On any late spring morning, if we forgot to turn off the outside lights the night before, the porch wall’s gray wood will be covered with hundreds of resting moths. The first time this happened I counted 25 species, although I could only name one, the rosy maple moth (Dryocampa rubricunda), easily keyed out from its striking pink and yellow wings.
Each unknown moth species represented a strand in the garden food web, no doubt some more familiar in their summer or autumn larval stages, the leaf chewing caterpillars, exemplars of what bird food looks like. For example, the caterpillar stage of the rosy maple moth, the green-striped maple worm, is a favorite food of blue jays.
This abundance of lepidopteran life is due, in part, to the presence of four groups of native trees in and around Marjorie’s Garden. According to entomologist Douglas Tallamy, author of Bringing Nature Home, How Native Plants Sustain Wildlife in Our Gardens (Timber Press, 2007), native birches, the subject of this essay, rank fourth among native woody plants in their ability to support butterflies and moth species. Oaks lead the list, attracting 517 lepidopteran species, followed by willows (456 lepidopteran species ), cherries (448 lepidopteran species), and birches (413 lepidopteran species). All four of these tree groups grow in Marjorie’s Garden, including three species of native birch, as well as red maples, the host plant for the rosy maple moth and over 200 other lepidopterans.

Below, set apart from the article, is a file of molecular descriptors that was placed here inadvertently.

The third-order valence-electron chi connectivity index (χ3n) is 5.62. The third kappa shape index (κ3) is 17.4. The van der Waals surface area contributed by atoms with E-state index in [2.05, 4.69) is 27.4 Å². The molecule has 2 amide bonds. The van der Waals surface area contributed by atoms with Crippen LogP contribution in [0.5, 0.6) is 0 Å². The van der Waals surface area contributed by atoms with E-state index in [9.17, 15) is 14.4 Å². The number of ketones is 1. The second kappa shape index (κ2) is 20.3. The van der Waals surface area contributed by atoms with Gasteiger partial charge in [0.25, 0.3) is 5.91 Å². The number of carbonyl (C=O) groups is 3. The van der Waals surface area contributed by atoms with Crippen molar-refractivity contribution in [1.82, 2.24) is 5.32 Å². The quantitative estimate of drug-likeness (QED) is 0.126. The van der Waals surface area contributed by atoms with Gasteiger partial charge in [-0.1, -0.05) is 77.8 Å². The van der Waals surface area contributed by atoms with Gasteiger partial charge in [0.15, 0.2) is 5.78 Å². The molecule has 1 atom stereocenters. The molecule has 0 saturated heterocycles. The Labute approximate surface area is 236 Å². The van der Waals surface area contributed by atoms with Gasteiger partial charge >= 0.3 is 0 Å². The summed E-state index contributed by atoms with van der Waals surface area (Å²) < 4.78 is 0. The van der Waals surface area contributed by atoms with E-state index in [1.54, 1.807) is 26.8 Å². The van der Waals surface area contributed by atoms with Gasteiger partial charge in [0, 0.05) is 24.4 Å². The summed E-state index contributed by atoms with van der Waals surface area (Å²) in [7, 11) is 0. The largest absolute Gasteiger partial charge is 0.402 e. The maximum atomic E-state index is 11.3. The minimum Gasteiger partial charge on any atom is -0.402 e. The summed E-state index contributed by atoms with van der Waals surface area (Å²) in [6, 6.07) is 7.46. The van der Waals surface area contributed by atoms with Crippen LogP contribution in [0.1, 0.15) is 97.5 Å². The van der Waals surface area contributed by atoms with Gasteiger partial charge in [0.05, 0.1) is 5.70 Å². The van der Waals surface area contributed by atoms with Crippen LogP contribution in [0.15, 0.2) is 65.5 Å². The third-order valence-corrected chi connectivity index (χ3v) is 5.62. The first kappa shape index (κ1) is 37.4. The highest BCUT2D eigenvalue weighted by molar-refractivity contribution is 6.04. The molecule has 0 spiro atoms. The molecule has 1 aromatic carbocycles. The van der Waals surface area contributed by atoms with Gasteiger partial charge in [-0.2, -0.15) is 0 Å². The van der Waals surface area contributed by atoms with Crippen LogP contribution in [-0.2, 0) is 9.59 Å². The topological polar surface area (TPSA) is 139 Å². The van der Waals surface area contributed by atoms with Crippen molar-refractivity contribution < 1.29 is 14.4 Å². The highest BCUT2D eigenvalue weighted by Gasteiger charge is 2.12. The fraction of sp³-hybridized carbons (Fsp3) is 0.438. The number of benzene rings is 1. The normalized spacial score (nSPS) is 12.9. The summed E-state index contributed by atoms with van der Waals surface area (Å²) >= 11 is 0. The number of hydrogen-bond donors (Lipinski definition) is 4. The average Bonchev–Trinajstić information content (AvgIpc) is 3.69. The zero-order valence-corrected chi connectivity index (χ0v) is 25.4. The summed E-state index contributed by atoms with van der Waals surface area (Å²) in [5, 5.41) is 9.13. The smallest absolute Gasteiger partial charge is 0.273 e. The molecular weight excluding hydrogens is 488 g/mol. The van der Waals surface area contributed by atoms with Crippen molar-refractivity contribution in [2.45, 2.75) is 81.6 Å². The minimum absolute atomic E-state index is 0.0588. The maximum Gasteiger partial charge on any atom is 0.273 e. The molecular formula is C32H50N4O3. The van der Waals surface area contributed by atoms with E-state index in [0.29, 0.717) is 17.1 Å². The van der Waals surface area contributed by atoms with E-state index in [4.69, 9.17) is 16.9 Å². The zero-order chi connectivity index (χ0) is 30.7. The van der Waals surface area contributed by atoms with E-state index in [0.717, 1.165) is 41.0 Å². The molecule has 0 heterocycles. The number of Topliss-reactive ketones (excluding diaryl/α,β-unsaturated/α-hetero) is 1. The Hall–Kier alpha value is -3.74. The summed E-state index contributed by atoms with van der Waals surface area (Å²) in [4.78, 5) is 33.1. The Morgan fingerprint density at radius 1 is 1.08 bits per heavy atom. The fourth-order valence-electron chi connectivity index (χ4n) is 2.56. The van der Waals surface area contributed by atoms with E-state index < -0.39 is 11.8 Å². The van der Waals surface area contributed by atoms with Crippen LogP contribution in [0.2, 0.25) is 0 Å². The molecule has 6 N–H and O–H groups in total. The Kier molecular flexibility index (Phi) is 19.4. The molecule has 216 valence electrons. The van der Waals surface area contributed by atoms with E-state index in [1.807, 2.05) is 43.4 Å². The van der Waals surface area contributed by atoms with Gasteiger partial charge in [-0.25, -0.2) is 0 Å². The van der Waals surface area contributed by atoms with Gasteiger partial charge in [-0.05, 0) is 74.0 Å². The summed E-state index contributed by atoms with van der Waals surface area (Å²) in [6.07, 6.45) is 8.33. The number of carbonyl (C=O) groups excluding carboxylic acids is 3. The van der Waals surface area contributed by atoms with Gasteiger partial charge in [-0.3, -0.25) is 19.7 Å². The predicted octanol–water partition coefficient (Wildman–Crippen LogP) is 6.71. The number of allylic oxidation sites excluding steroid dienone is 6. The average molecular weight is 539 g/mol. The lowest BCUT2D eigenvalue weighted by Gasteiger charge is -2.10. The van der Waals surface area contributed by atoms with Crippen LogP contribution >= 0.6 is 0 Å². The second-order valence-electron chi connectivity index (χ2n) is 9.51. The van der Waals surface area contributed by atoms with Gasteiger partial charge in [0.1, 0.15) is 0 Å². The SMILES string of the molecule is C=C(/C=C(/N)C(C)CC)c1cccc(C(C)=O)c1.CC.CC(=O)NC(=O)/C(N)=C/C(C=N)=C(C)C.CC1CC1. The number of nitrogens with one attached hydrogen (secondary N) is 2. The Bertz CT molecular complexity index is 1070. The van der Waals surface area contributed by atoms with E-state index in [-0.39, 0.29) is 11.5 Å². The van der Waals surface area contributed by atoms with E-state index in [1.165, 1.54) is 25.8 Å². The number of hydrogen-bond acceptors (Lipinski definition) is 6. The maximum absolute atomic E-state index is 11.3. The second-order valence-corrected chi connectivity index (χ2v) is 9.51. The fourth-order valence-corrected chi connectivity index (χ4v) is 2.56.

Each native birch species is a major link in the garden food web, hosting a wide variety of insect and bird life. Thus a garden that grows one or more of the three birch species discussed below will sustain a much greater biodiversity than a garden without native birches.
Paper Birch (Betula papyrifera)
The lane from the main highway meets the drive into our garden via a long curve lined with paper birches, also called paperbark birches. The white bark of these trees, particularly in winter sunlight reflected from a snowy landscape, always brings to mind a passage from Donald Culross Peattie (A Natural History of Trees of Eastern and Central North America, Houghton Mifflin Company, 1948):
“For the Birch, where it is found near habitations, is usually spared [from harvest] for its beauty. As a result it is now one of the best-loved trees of the New England Landscape, and when we remember a scene there, we see birches in it – gleaming white trunks, houses, and churches painted a cold, clean white, and pure country snow stretching white over dale and hill.”
In and around Marjorie’s Garden, paper birches keep company with the dark conifers, black spruce, white pine, and arborvitae. Being light tolerant, the birches quickly filled canopy gaps left by wind-thrown spruces and now rise to 50 feet in height. Younger seedlings and saplings wearing the red-brown bark that marks the first decade of growth are abundant along the edges of the drive and in clearcut areas around the vegetable garden.
In spring, each male catkin on a mature paper birch produces over five million pollen grains, some of which are captured on the silken strands of the cross orb-weaver spider (Araneus diadematus). The young of this spider are pollen feeders, eating the pollen, web and all.